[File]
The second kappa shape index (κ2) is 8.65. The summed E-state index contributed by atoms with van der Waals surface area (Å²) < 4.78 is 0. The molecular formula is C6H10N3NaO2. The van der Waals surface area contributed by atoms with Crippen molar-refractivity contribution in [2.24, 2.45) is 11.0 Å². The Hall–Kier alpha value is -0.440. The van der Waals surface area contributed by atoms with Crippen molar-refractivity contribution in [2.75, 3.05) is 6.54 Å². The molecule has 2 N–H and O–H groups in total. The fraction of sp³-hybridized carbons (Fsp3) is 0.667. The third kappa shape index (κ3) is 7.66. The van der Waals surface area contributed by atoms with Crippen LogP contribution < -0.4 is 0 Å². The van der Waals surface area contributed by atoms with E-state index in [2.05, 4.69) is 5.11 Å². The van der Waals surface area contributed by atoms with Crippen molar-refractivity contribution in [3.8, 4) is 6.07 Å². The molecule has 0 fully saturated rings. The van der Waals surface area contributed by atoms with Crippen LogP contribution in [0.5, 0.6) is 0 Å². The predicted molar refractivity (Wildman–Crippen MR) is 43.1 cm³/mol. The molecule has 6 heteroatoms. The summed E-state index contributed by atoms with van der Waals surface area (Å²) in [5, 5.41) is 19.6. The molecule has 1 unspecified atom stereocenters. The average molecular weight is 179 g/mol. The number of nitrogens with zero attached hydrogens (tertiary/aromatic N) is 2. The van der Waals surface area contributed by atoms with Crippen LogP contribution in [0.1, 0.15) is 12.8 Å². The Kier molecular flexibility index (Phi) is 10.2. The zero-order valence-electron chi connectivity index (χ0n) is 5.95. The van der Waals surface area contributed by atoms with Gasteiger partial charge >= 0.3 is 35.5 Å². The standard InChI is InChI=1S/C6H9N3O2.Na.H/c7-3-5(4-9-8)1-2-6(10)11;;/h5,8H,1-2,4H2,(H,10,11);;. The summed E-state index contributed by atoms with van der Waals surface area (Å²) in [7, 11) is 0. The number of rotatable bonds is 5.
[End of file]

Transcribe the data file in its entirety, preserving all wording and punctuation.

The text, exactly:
The second kappa shape index (κ2) is 8.65. The summed E-state index contributed by atoms with van der Waals surface area (Å²) < 4.78 is 0. The molecular formula is C6H10N3NaO2. The van der Waals surface area contributed by atoms with Crippen molar-refractivity contribution in [2.24, 2.45) is 11.0 Å². The Hall–Kier alpha value is -0.440. The van der Waals surface area contributed by atoms with Crippen molar-refractivity contribution in [2.75, 3.05) is 6.54 Å². The molecule has 2 N–H and O–H groups in total. The fraction of sp³-hybridized carbons (Fsp3) is 0.667. The third kappa shape index (κ3) is 7.66. The van der Waals surface area contributed by atoms with Crippen LogP contribution < -0.4 is 0 Å². The van der Waals surface area contributed by atoms with E-state index in [2.05, 4.69) is 5.11 Å². The van der Waals surface area contributed by atoms with Crippen molar-refractivity contribution in [3.8, 4) is 6.07 Å². The molecule has 0 fully saturated rings. The van der Waals surface area contributed by atoms with Crippen LogP contribution in [0.5, 0.6) is 0 Å². The predicted molar refractivity (Wildman–Crippen MR) is 43.1 cm³/mol. The molecule has 6 heteroatoms. The summed E-state index contributed by atoms with van der Waals surface area (Å²) in [5, 5.41) is 19.6. The molecule has 1 unspecified atom stereocenters. The average molecular weight is 179 g/mol. The number of nitrogens with zero attached hydrogens (tertiary/aromatic N) is 2. The van der Waals surface area contributed by atoms with Crippen LogP contribution in [0.1, 0.15) is 12.8 Å². The Kier molecular flexibility index (Phi) is 10.2. The zero-order valence-electron chi connectivity index (χ0n) is 5.95. The van der Waals surface area contributed by atoms with Gasteiger partial charge >= 0.3 is 35.5 Å². The standard InChI is InChI=1S/C6H9N3O2.Na.H/c7-3-5(4-9-8)1-2-6(10)11;;/h5,8H,1-2,4H2,(H,10,11);;. The summed E-state index contributed by atoms with van der Waals surface area (Å²) in [7, 11) is 0. The number of rotatable bonds is 5.